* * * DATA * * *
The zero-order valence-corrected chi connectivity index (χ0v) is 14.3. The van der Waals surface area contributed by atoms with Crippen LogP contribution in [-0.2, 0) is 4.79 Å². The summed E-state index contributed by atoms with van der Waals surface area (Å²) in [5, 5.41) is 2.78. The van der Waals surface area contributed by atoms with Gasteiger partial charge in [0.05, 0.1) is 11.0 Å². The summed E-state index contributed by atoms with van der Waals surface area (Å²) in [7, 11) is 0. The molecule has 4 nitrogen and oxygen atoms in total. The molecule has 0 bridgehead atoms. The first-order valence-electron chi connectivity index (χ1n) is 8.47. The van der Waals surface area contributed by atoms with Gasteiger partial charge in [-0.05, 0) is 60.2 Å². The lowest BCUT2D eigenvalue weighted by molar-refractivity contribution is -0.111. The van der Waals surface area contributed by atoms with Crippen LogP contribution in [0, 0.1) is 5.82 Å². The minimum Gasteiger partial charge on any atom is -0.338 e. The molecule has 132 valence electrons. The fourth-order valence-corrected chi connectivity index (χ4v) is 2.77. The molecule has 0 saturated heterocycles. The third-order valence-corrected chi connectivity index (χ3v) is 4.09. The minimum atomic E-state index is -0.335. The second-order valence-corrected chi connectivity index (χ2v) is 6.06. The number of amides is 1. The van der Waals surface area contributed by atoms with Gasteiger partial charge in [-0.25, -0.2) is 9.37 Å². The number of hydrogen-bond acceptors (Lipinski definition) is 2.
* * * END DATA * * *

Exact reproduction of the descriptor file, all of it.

The zero-order valence-corrected chi connectivity index (χ0v) is 14.3. The van der Waals surface area contributed by atoms with Crippen LogP contribution in [-0.2, 0) is 4.79 Å². The summed E-state index contributed by atoms with van der Waals surface area (Å²) in [5, 5.41) is 2.78. The van der Waals surface area contributed by atoms with Gasteiger partial charge in [0.05, 0.1) is 11.0 Å². The summed E-state index contributed by atoms with van der Waals surface area (Å²) in [7, 11) is 0. The molecule has 4 nitrogen and oxygen atoms in total. The molecule has 0 bridgehead atoms. The first-order valence-electron chi connectivity index (χ1n) is 8.47. The van der Waals surface area contributed by atoms with Gasteiger partial charge in [-0.05, 0) is 60.2 Å². The lowest BCUT2D eigenvalue weighted by molar-refractivity contribution is -0.111. The van der Waals surface area contributed by atoms with Crippen LogP contribution in [0, 0.1) is 5.82 Å². The minimum Gasteiger partial charge on any atom is -0.338 e. The molecule has 132 valence electrons. The fourth-order valence-corrected chi connectivity index (χ4v) is 2.77. The molecule has 0 saturated heterocycles. The third-order valence-corrected chi connectivity index (χ3v) is 4.09. The minimum atomic E-state index is -0.335. The second-order valence-corrected chi connectivity index (χ2v) is 6.06. The number of amides is 1. The van der Waals surface area contributed by atoms with Gasteiger partial charge in [-0.25, -0.2) is 9.37 Å². The number of hydrogen-bond acceptors (Lipinski definition) is 2.